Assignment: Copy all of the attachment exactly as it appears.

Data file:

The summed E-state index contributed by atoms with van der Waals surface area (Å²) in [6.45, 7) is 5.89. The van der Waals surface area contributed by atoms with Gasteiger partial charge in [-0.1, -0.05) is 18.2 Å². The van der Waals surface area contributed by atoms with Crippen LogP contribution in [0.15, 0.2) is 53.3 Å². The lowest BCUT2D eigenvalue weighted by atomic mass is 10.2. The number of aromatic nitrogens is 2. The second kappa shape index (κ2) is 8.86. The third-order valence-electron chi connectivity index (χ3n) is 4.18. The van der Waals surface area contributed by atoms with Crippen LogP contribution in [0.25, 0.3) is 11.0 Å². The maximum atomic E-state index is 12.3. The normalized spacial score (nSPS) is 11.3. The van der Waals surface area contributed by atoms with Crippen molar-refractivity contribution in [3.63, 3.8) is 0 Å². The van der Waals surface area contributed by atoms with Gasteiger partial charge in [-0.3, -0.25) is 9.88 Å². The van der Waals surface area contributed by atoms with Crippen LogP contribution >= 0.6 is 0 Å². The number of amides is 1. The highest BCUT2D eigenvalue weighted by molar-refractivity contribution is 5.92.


The summed E-state index contributed by atoms with van der Waals surface area (Å²) in [6.45, 7) is 5.89. The van der Waals surface area contributed by atoms with Gasteiger partial charge in [-0.1, -0.05) is 18.2 Å². The van der Waals surface area contributed by atoms with Crippen LogP contribution in [0.15, 0.2) is 53.3 Å². The lowest BCUT2D eigenvalue weighted by atomic mass is 10.2. The number of aromatic nitrogens is 2. The second kappa shape index (κ2) is 8.86. The third-order valence-electron chi connectivity index (χ3n) is 4.18. The van der Waals surface area contributed by atoms with Crippen LogP contribution in [0.25, 0.3) is 11.0 Å². The maximum atomic E-state index is 12.3. The normalized spacial score (nSPS) is 11.3. The van der Waals surface area contributed by atoms with Crippen molar-refractivity contribution in [3.63, 3.8) is 0 Å². The van der Waals surface area contributed by atoms with Gasteiger partial charge in [-0.3, -0.25) is 9.88 Å². The van der Waals surface area contributed by atoms with Crippen LogP contribution >= 0.6 is 0 Å². The number of amides is 1. The highest BCUT2D eigenvalue weighted by molar-refractivity contribution is 5.92.